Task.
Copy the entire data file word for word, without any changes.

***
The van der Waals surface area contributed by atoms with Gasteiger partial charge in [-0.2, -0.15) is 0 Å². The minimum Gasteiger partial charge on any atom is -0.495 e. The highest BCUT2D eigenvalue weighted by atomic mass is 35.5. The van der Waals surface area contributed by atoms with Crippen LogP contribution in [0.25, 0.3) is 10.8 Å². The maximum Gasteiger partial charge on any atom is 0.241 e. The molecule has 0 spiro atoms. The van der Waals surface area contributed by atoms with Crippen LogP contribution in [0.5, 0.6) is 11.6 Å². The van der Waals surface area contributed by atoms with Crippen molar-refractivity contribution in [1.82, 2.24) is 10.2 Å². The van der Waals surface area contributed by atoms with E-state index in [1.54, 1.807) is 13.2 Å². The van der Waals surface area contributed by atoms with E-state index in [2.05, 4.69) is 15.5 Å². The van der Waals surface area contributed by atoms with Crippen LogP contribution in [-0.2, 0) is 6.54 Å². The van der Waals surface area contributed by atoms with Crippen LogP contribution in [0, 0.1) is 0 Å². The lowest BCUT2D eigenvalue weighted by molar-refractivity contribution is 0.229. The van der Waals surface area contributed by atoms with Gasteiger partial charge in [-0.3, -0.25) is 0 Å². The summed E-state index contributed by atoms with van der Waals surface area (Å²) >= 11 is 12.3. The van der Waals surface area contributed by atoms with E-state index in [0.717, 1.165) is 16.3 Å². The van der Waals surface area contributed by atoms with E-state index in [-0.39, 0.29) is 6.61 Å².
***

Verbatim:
The van der Waals surface area contributed by atoms with Gasteiger partial charge in [-0.2, -0.15) is 0 Å². The minimum Gasteiger partial charge on any atom is -0.495 e. The highest BCUT2D eigenvalue weighted by atomic mass is 35.5. The van der Waals surface area contributed by atoms with Crippen LogP contribution in [0.25, 0.3) is 10.8 Å². The maximum Gasteiger partial charge on any atom is 0.241 e. The molecule has 0 spiro atoms. The van der Waals surface area contributed by atoms with Crippen LogP contribution in [0.5, 0.6) is 11.6 Å². The van der Waals surface area contributed by atoms with Crippen molar-refractivity contribution in [1.82, 2.24) is 10.2 Å². The van der Waals surface area contributed by atoms with E-state index in [1.54, 1.807) is 13.2 Å². The van der Waals surface area contributed by atoms with E-state index in [2.05, 4.69) is 15.5 Å². The van der Waals surface area contributed by atoms with Crippen LogP contribution in [-0.2, 0) is 6.54 Å². The van der Waals surface area contributed by atoms with Crippen LogP contribution in [0, 0.1) is 0 Å². The lowest BCUT2D eigenvalue weighted by molar-refractivity contribution is 0.229. The van der Waals surface area contributed by atoms with Gasteiger partial charge in [-0.3, -0.25) is 0 Å². The summed E-state index contributed by atoms with van der Waals surface area (Å²) >= 11 is 12.3. The van der Waals surface area contributed by atoms with E-state index in [0.717, 1.165) is 16.3 Å². The van der Waals surface area contributed by atoms with E-state index in [-0.39, 0.29) is 6.61 Å².